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Grinding - Ball Mills


Ball Mills
What Are These Machines and How Do They Work?

Short flash video at bottom of page showing batch ball mill grinding in lab.
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A Ball Mill grinds material by rotating a cylinder with steel grinding balls, causing the balls to fall back into the cylinder and onto the material to be ground. The rotation is usually between 4 to 20 revolutions per minute, depending upon the diameter of the mill. The larger the diameter, the slower the rotation. If the peripheral speed of the mill is too great, it begins to act like a centrifuge and the balls do not fall back, but stay on the perimeter of the mill.

The point where the mill becomes a centrifuge is called the "Critical Speed", and ball mills usually operate at 65% to 75% of the critical speed.

Ball Mills are generally used to grind material 1/4 inch and finer, down to the particle size of 20 to 75 microns. To achieve a reasonable efficiency with ball mills, they must be operated in a closed system, with oversize material continuously being recirculated back into the mill to be reduced. Various classifiers, such as screens, spiral classifiers, cyclones and air classifiers are used for classifying the discharge from ball mills.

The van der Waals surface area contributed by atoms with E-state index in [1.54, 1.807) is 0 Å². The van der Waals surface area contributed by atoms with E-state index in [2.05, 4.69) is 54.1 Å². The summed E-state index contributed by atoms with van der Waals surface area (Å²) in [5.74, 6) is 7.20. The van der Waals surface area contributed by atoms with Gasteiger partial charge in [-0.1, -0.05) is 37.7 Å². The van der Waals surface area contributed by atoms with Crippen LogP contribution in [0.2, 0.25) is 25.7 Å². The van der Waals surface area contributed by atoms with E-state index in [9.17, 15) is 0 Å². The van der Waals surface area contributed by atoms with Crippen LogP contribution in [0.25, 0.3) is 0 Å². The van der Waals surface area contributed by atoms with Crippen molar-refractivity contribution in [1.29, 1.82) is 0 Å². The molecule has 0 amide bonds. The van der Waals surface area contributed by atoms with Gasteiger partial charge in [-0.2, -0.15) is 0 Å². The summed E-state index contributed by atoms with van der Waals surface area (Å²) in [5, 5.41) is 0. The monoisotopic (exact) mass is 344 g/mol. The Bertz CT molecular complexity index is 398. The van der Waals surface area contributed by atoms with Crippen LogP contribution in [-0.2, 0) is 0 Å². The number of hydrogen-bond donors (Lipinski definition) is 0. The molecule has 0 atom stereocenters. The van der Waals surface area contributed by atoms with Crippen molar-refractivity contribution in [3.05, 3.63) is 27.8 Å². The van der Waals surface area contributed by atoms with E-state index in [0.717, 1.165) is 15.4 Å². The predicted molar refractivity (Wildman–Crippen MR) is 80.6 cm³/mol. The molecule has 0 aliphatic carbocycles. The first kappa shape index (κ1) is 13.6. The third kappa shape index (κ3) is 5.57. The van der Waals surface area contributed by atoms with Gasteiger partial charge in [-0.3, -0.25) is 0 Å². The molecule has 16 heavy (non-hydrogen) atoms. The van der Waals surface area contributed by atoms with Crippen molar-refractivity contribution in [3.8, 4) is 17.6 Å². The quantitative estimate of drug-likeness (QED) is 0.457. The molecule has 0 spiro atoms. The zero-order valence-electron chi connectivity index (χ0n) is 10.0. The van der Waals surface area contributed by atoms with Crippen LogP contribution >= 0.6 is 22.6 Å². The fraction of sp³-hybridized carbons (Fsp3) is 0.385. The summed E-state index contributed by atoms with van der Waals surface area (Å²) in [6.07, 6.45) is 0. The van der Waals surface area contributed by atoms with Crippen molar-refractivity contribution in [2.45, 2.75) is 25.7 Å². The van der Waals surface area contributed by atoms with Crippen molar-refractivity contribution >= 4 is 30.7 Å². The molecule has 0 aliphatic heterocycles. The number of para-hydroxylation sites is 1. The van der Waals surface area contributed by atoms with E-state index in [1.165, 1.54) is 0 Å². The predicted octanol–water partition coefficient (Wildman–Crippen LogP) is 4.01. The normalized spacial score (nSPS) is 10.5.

This formula calculates the critical speed of any ball mill. Most ball mills operate most efficiently between 65% and 75% of their critical speed.


Photo of a 10 Ft diameter by 32 Ft long ball mill in a Cement Plant.

Photo of a series of ball mills in a Copper Plant, grinding the ore for flotation.

Image of cut away ball mill, showing material flow through typical ball mill.




Flash viedo of Jar Drive and Batch Ball Mill grinding ore for testing




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